My world was pretty uncomplicated in the Winter of 1957. Wearing a pair of flannel Popeye pajamas sewn by my Mom, I would sluggishly crawl out of bed at 7 every morning. Sleep still crusted around my eyelids, it was yet another dreaded school day.
But before getting dressed, eating my Wheat Honies, brushing my teeth, and heading off to the stress-wracked world of spelling bees, arithmetic drills, and cursive upper case letters, I made my daily journey from the cold, bare-floored bedroom to the living room couch which was strategically situated next to the natural gas stove — the only warm place in the house that early in the day.
In my little world, the Philco console was already tuned in to KSWO Channel 7 in Lawton, Oklahoma, where for 15 minutes a day, a boy of seven could forget all life's troubles and cares by escaping with back-to-back adventures of the greatest cartoon character who ever lived.
The welcome refrain of Sammy Lerner's theme music and the swaying boat with the sliding cargo doors revealed the cartoon hero's titles: I Yam What I Yam. I Eats My Spinach. A Clean Shaven Man. Ghosks is the Bunk. Strong to the Finich. I Likes Babies and Infinks. Proteck the Weakerest. And over a hundred more produced by Max Fleischer, directed by Dave Fleischer, and made in arrangement with Segar and King Features Syndicate.
That was my introduction to Popeye the Sailor Man. Who knew that those black and white animation masterpieces were the product of the Fleischer Studios beginning in 1933 and first released theatrically. Who cared that E.C. Segar after ten years of laboriously writing and drawing Thimble Theatre, in 1929 created a walk-on character named Popeye who would soon upstage everyone in the comic strip and become a universally known icon to over three generations of kids. All I knew and cared about was when I grew up, I wanted to be like Popeye. Kindly strong sailor. Skilled fighter. Murderer of spoken English. Successful spinach marketeer. And all around nice guy.
How Popeye endured his world made my troubles and cares seem trivial. Constantly stabbed in the back by the biggest, most untrustworthy, meanest human being who ever walked — Bluto. Cursed by love for the skinniest, homeliest, most fickle female in the country — Olive Oyl.
And the closest thing he could call a friend was the slovenly, sell-you-out-in-a-minute moocher — J. Wellington Wimpy. No wonder poor Popeye could be heard muttering asides under his breath all the time.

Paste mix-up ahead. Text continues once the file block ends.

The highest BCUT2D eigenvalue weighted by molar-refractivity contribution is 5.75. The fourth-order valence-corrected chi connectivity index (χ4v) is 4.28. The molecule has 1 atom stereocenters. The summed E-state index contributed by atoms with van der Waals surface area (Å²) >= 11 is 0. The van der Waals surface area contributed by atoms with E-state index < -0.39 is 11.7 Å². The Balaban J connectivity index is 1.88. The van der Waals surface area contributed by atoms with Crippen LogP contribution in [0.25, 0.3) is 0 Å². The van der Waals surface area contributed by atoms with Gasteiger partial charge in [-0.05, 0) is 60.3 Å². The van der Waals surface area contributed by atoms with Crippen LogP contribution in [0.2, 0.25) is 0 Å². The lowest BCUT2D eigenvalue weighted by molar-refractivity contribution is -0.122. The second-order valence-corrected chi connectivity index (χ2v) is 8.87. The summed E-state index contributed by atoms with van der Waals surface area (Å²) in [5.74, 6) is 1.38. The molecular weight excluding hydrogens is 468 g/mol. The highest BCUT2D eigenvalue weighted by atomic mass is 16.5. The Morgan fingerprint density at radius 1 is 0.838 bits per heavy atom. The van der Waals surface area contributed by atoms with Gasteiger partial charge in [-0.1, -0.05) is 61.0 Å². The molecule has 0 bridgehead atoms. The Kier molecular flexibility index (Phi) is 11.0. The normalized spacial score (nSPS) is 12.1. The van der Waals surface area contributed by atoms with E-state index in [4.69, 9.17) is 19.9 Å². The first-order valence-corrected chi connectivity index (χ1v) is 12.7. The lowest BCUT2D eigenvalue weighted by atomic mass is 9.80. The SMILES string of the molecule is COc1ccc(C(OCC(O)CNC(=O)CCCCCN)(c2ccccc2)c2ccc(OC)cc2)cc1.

But through it all, Popeye remained upstanding, loyal and brave. His endurance gave his audience hope. He always turned the other cheek until that was all he can stands and he can't stands no more. He was a role model embodying right from wrong. He clearly defined life in black and white. And so was my world in front of the Philco every weekday morning in the Winter of 1957.
- Bruce S., Mrs. Rude's 2nd Grade Class, Granite Oklahoma, 12/1/57
Popeye's first color cartoon was promoted to the trade in the November 21, 1936 issue of BOXOFFICE: The Pulse of the Motion Picture Industry
BLUTO: "I've got you now, Popeye, me lad. . .in 18 minutes of three dimensional fightin', I'm gonna put you on the ropes and take Olive Oyl for my own."
POPEYE: "Listen, Sindbad, you punkeroo, Max Fleischer has me in fightin' trim, and me and Wimpy is gonna knock the colors right out of you in me finest and longest pitcher to date . . . Paramount's three color feature SINDBAD the SAILOR."
Learn more about the Fleischer Studios:
Read The Fleischer Story in the Golden Age of Animation by Leslie Cabarga, Nostalgia Press, 1976. Leslie is a heck of a nice guy and The Fleischer Story is still the definitive reference work on the studio's fine work. The book is readily available and you can order it at Leslie's Web site: http://www.lesliecabarga.com
Also watch the videotape history of the Fleischer cartoons which was produced in the mid 90s by Mark Lamberti of Southwestern Con fame, art direction by Leslie Cabarga and written/narrated by Leonard Maltin of Film Fan Monthly fame. It's still around at some video rental stores.
Digital Images/Text Copyright 2009 by Bruce C. Shults / Popeye and All Other Characters are Properties of and Copyright King Features Syndicate and the Hearst Corp - World Rights Reserved